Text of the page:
Minimally Invasive Replacement Of The Pulmonary Valve: Histological Effects Of Non-orthotropical Placement Of The Valve Carrying Stent
Dominik Richter, Saskia Pokorny, Irma Haben, Anja Metzner, Jessica Haupt, Georg Lutter.
Herz- und Gefäßchirurgie USKH Kiel, Kiel, Germany.
OBJECTIVE: The minimal invasive replacement of heart valves more and more enters daily clinical practice. The experimental percutaneous, transluminal replacement of the pulmonary valve with tissue enginieered heart valves carried in a nitinol-stent is focus of our recent research. Due to the size of the stent and the fact, that the position of a once placed stent is not correctable, the position may be non-orthotropic. This study explores the consequences of such an incorrect positioning.
METHODS: In this study ten pulmonary valved stents were implanted in sheep - five were placed correctly and in the remaining five cases the stent was in a non-orthotropic position after placement. After 3-6 months the animals were sacrificed and the histologic architecture and amount of collagen was analyzed and evaluated using the Movat pentachrome, van Gieson and immunhistochemical staining of collagen I and III. With the aid of native valves, a classification for the amount of collagen, cell wealth and development of the architecture of the valves was defined.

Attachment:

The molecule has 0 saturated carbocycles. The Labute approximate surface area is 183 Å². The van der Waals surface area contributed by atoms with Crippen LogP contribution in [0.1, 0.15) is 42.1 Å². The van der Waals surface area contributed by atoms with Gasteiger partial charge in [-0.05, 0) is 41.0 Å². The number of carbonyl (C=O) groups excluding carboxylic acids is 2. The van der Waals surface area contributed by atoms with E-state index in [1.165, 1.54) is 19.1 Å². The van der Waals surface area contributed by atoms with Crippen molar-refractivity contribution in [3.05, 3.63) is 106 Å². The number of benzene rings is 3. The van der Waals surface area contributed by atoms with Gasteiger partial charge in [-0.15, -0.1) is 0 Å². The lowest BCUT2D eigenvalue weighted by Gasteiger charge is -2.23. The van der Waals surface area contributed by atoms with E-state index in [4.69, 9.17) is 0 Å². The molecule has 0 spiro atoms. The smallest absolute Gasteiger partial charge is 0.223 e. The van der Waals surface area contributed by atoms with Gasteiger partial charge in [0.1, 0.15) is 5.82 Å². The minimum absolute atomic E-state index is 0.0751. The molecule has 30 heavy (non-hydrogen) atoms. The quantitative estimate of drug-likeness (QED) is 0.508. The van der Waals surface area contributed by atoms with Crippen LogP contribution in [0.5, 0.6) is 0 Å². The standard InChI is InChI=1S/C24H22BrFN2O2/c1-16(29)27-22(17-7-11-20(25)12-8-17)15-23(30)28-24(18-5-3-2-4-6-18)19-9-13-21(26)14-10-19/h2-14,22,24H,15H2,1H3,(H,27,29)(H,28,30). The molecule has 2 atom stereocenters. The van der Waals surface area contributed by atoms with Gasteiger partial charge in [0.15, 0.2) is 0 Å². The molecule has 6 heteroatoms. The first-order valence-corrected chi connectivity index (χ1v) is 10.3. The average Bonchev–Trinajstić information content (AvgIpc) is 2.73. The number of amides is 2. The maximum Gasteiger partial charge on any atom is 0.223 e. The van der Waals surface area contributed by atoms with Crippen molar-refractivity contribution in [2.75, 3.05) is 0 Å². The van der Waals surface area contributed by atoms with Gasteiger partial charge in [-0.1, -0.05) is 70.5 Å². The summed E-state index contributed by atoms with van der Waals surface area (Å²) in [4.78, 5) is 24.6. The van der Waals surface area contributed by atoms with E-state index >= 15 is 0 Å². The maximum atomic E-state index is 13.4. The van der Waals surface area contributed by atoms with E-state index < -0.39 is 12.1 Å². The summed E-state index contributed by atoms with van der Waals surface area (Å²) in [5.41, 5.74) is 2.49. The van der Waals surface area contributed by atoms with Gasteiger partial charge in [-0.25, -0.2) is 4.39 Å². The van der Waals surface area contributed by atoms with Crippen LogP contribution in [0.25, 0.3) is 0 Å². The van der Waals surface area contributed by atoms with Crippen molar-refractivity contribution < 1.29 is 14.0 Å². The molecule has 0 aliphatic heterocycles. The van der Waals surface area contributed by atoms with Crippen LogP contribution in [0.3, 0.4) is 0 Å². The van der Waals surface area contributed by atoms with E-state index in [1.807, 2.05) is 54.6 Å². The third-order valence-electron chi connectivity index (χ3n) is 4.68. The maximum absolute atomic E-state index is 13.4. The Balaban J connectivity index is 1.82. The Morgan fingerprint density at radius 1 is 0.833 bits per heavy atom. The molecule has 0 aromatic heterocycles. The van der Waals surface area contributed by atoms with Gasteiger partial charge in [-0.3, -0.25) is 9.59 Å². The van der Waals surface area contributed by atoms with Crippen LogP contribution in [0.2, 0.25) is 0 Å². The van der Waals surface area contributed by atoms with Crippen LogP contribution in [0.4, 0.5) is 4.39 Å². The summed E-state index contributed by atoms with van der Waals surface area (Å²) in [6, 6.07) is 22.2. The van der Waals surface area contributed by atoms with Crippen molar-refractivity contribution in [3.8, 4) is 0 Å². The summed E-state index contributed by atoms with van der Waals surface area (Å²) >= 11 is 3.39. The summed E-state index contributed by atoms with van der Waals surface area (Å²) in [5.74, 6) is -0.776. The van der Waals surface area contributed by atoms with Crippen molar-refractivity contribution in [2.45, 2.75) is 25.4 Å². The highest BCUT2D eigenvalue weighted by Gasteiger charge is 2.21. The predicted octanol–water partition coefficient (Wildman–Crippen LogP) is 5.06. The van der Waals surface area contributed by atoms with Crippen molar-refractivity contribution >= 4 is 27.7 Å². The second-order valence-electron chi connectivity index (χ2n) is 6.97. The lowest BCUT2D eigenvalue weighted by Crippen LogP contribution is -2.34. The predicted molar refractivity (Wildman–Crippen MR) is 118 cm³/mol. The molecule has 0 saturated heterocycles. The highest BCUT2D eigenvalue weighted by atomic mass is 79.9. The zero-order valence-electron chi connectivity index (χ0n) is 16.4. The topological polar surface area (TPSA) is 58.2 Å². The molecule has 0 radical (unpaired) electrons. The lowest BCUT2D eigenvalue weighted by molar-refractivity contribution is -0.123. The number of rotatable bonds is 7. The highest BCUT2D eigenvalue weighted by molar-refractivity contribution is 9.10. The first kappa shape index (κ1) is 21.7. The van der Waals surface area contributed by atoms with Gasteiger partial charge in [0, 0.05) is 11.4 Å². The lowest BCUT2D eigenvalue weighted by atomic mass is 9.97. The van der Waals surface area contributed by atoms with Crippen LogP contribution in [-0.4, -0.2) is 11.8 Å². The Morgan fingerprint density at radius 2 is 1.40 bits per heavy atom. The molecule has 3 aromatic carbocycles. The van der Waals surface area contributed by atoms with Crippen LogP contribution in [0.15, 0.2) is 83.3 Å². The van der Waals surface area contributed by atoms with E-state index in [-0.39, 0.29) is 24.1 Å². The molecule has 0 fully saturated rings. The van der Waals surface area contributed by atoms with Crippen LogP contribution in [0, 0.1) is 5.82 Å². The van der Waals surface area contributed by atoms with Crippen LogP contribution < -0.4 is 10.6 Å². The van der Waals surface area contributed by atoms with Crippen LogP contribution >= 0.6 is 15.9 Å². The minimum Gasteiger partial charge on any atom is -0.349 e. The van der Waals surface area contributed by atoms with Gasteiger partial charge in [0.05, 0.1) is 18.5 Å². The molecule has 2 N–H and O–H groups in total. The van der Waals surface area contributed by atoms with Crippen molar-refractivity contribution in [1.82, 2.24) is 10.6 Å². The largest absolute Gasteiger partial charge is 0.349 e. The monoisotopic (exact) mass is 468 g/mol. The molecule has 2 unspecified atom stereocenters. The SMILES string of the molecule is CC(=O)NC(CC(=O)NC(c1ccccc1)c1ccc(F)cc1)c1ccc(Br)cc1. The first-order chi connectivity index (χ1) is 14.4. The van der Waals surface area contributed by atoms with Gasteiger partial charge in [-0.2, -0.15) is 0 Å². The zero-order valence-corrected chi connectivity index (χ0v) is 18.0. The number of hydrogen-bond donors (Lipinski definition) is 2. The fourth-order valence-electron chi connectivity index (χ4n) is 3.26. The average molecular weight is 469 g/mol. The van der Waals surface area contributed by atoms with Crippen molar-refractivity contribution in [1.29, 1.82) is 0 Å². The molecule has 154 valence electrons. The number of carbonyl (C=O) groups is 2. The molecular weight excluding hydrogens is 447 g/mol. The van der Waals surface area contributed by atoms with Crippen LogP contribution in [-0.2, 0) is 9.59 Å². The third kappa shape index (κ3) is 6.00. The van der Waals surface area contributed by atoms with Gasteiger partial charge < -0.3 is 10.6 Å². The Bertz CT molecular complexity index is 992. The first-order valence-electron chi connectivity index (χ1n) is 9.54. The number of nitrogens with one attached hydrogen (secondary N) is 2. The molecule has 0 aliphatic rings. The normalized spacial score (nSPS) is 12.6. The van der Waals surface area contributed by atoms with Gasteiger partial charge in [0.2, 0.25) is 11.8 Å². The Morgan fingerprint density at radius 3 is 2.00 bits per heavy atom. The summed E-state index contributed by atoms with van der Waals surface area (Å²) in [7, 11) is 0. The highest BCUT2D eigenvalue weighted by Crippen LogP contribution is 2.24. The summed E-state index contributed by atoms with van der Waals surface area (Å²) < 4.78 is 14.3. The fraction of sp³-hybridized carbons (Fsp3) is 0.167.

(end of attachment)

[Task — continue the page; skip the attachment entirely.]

RESULTS: The layering, the core architecture of the valves were in both groups identical and were therefore not modified because of the non-orthotopic position. However, the content of collagen III, the most important structure protein in the heart valve, was higher than in the valves that were placed correctly. In addition to that, the count of cells was much higher than in the valves that were placed non-orthotropically.
CONCLUSIONS: At first, the tissue engineered heart valves seem to develop in their layering in a normal way even if the conditions are not ideal. But the underdevelepment of collagen III and the higher amount of cells, as we see it in hyperplasic or inflammated tissues, seem to be a result of the incorrect placement of the valve. The incorrect placement of a valve-carrying stent therefore has not only haemodynamic effects, but the development of the histological structure of the valve is effected as well. In conclusion, the correct positioning of the stent is very important for the outcome of the replacement and should be improved to guarantee a good outcome of our future patients.
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